SUNDAY Art Fair Benefits from a Risk-Taking Roster of Galleries
In trying to find London’s SUNDAY Art Fair, I joined a long line leading to a large, institutional-type building. Assuming that the youth and general scruffiness of the clientele reflected the fair’s reputation as the shabbier, cooler younger cousin to pinstriped Frieze, I waited patiently in line to register for my press pass. Only when I got to the front of the queue did it dawn on me that I was about to sign up as a student at the University of Westminster. Redirected by a kindly security guard towards a metal gate 30 yards down the road, I came across a forlorn-looking but bright-sounding young woman alone at a small desk, who sent me down a set of clattering metal stairs into the building’s bowels, scattered with the detritus of industry: discarded building materials, scaffolds, strips of corrugated iron. Paper signs taped to the walls directed me to a large, atrium-like space on two levels, from the upper of which I walked down into the open plan fair.
The layout of the fair, which welcomes 25 galleries in its sixth edition, is distinguished by the relative scarcity of dividing walls, meaning that it can sometimes be difficult to tell where one display ends and another begins. The design lends SUNDAY a pleasingly democratic sense of space and openness, more inviting than the variously sized but always claustrophobic booths into which galleries are elsewhere squeezed. It does mean that one tends to be drawn, initially, to the most visually striking work in each of the three interconnected rooms, but overall I found this bleed between presentations to be no less distracting than the numbing overstimulation that art fairs can sometimes induce.
My eye was first caught by the borderline garish pastel swathes decorating the single wall devoted to Copenhagen’s David Risley Gallery, on which hang three dreamlike paintings by Oslo-based, American-born artist Charlie Roberts. These are accompanied by a motley array of pocket-sized ceramic sculptures scattered across a long table and hung by string from a line stretched above. Spliffs, faces, birds, and eyes are among the subjects of these contemporary fetish objects, individually priced so that they might be affordable even to the aforementioned students. The genial kitsch of the presentation—which also includes small works on paper and scattered, ramshackle vases—is rather charming, and certainly preferable to the po-faced obfuscation which can sometimes be mistaken for gravitas at satellite fairs.
While my eyes alerted me to David Risley’s booth, my nose took me to the recently established, London-based Union Pacific gallery. From a shallow bowl atop an intimidating, tri-legged metallic sculpture wafts the strong—and rather dislocating, given the industrial setting—smell of pine oil. The Swiss-based artist responsible for the structure, Jan Kiefer, also contributes a series of elegant-seeming wall-based works—pictures appropriated from 1970s DIY magazines, surrounded by white space and framed in hand-whittled, mountain pine. The gallery’s co-founder Grace Schofield reassures me that the work is, while unquestionably retrospective, not nostalgic. The presentation takes interest in the processes of physical manufacture and is intent on engaging the senses in a way that has become a trend among certain younger artists. The long-mooted return of “the object,” perhaps.
Jimmy Merris is at the vanguard of another widely discussed, even contentious tendency in new British art. The diaristic, nakedly autobiographical inclinations of his work and that of other young, white, middle-class male artists has drawn criticism for its perceived self-indulgence. Yet the work on show at Seventeen is interesting precisely because it acknowledges the absurdity of this introversion and twists it into something unquestionably strange and deeply sad. The emasculated, decentered melancholy of the 21st-century male has been expertly exploited—in the first person—by writers including Ben Lerner and Karl Ove Knausgård. Here, Merris documents a recent relocation from the once-hip London borough of Peckham to the wilderness of Wales through childlike paintings on slate and videos of fractured, jarringly edited footage of the surrounding countryside, across which words like “horse” shudder. It’s curiously touching.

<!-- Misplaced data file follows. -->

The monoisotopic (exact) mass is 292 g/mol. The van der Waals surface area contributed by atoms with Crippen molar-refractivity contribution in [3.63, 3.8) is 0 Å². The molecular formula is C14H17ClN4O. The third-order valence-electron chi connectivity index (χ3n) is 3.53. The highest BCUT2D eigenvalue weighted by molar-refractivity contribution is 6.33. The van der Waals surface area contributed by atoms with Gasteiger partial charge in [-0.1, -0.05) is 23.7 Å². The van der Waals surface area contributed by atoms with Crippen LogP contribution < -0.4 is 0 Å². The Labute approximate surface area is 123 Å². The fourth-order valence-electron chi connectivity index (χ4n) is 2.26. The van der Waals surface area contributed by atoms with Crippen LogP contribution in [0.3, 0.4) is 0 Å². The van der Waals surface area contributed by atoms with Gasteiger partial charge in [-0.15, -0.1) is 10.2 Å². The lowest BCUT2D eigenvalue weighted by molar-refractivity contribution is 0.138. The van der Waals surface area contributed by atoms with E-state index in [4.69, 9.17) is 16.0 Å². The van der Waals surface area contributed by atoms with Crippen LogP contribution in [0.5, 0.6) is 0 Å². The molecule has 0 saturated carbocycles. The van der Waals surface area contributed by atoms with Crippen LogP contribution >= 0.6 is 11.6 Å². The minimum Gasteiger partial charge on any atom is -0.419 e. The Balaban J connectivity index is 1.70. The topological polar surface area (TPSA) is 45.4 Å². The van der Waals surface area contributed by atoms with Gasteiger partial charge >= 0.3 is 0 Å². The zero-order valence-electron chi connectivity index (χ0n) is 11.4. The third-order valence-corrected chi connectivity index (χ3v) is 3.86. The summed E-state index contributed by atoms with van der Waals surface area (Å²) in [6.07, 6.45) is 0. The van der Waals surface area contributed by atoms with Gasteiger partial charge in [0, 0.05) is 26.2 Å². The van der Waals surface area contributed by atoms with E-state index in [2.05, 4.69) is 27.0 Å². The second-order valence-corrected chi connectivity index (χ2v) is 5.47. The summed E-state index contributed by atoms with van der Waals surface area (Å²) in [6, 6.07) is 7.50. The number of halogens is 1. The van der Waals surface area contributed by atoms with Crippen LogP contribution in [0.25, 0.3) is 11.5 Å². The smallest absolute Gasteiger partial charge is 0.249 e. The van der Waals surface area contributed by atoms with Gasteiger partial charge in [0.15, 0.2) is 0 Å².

Thomas Duncan Gallery was recently described to me by a West Coast native as the best of the Los Angeles’s young galleries. Duncan’s considered, calm presentation of young Brooklyn-based painter Zak Prekop demonstrates a striking confidence in the capacity of the artist’s work to speak for itself, even in the dizzying mix of an art fair. To resist the temptation to show obviously flashy work, or to flourish a glitzy curatorial strategy, bodes well for the future of the gallery. The same faith in its artists is exhibited by London’s Supplement gallery, which eschews more fashionable considerations in favor of remarkably delicate small sculptures in concrete by the London-based Jack Vickridge.
The fair has a similar feel to that of Independent and presents itself as a relatively open, casual, and experimental alternative to the Frieze behemoth. So intense are the financial pressures of participation in fairs such as Frieze—the commercial revenue from which has become an increasingly central part of the larger galleries’ financial projections—that there is little incentive to take risks. While anyone who has worked for a smaller gallery would contest that the commercial imperatives of taking part in an art fair are less pressing—indeed in existential terms, the stakes are typically higher—there is a greater reward for risk. While galleries at the big fairs increasingly look to the safe bets among their stable, their younger rivals are competing without safety, their reputations (and future commercial success) dependent exclusively on their ability to identify new talent.